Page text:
Four types of myofascial pain and their different pathology

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The majority of clinical pain is myofascial. It has been reported that 85% of back pain and 54.6% of chronic headache and neck pain is myofascial pain.8 We currently categorize myofascial pain into four types:

1. Trigger points

2. Muscle spasm

3. Muscle tension

4. Muscle deficiency

Each type of myofascial pain requires a different dry needling technique and will follow its own healing pattern. Unfortunately many clinicians are trained to concentrate on trigger points to the exclusion of the other types of myofascial pain. Such narrow emphasis is contrary to the clinical realities and reflects a lack of understanding of the pathophysiolology of myofascial pain.9

Myofascial pain includes various types of soft tissue dysfunction. An analysis of such soft tissue pain involves at least the following types of pathology:

1. Tissue inflammation

2. Tissue contracture

3. Microcirculatory deficiency, which includes blood and lymphatic circulation, ischemia and/or edema

4. Trophic deficiency, including tissue degeneration

5. Tissue adhesion

6. Scarring of tissue

7. Biomechanical imbalance of the musculoskeletal system, including improper posture.

Soft tissue pain, especially chronic pain, always involves all these dysfunctions and clinicians should treat all of them to achieve the optimum level of pain relief and recovery of tissue function. For example, when a joint is out of alignment, it causes both the attached and opposing muscle groups to be shortened or lengthened, which compromises the surrounding neuromuscular structures and connective tissues. Muscle spasm, muscle tension, and increased sympathetic output ensue, resulting in soft tissue pain, and the development of trigger points, edema, ischemia, and tissue degeneration. If the condition continues to the point of becoming chronic, tissue adhesion and the formation of scar tissue will occur and central sensitization will follow.

Myofascial trigger points are small, circumscribed, hyperirritable foci in muscles and fascia, often found within a firm or taut band of skeletal muscles.10 Trigger points may also occur in ligaments, tendons, joint capsules, skin and periosteum. They have been described as tender nodes of degenerated tissue that can cause local and radiating or referred pain. The extent of the area of referred pain has been defined as the zone of reference. Please note that referred pain patterns do not correspond to dermatomal, myotomal or scle-rotomal patterns and that the patterns of referred pain from a particular trigger point are not always the same. Myofascial pain symptoms presented by a patient may include pain, muscle weakness, decreased joint motion, and paresthesia, as well as autonomic symptoms like sweating, lacrimation, localized vasoconstriction, and pilomotor activity.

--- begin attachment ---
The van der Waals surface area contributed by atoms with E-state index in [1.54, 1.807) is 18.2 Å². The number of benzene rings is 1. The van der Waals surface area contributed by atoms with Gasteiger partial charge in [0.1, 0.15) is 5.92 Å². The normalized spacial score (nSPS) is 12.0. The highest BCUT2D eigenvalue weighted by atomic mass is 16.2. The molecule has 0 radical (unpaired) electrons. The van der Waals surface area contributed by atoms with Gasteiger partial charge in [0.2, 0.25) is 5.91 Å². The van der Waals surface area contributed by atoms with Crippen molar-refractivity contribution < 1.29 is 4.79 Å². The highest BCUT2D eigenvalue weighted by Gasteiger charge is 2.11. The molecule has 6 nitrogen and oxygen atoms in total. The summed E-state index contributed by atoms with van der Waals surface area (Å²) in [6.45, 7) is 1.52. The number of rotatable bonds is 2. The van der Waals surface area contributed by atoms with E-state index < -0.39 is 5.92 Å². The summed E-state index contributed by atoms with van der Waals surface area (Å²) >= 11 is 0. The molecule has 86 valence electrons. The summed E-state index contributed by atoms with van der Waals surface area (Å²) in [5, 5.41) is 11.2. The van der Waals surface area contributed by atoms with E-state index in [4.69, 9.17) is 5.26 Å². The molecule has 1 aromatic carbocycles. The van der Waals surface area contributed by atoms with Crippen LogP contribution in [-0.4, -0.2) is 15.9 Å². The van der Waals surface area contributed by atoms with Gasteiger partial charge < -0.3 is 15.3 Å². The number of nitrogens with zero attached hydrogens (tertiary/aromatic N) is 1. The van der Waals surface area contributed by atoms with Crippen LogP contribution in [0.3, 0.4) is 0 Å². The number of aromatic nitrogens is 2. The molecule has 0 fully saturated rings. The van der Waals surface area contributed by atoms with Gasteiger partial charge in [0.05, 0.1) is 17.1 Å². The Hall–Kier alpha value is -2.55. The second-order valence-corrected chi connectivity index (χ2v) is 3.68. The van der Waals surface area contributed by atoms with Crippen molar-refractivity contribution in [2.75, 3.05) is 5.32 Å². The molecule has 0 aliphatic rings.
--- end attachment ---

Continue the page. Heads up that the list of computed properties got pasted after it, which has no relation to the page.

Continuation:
Trigger points show dynamic features. They can be asymptomatic (latent) or symptomatic (active). Primary trigger points develop independently and are not related to trigger-point activity elsewhere.

Secondary trigger points develop in neighboring and anatagonistic muscles as the result of stress and muscle spasm. Satellite trigger points appear in the area of referred pain as the result of persistent resting motor unit activity.

Muscle spasm is the involuntary contraction of muscle caused by acute or chronic trauma, excessive tension, or visceral disorder. An untreated spasm will lead to decreased blood flow in the muscle and edema in the tissue, which initiates a vicious cycle of more muscle spasm and pain.

Muscle tension is defined by Hans Kraus as "a prolonged contraction of a muscle or muscle groups beyond functional or postural need."11 Muscle tension may have postural, emotional, or situational causes. Improper posture or a negative emotional experience (e.g., unresolved anger or psychological stress) can cause muscle tension and result in muscle pain.

Muscles are considered deficient when they are weak or stiff and proper posture and muscle function cannot be maintained. Muscle deficiencies can be a source of pain and make a person prone to injury. The fact that weakened abdominal muscles can cause back pain is a typical example of this causal connection.

Clinicians should keep in mind that chronic pain may involve all types of soft tissue dysfunction and varied techniques should be incorporated to achieve maximal healing and restoration of function. There is considerable clinical evidence that focusing only on pain and ignoring the healing of soft tissue can be disastrous for athletes.

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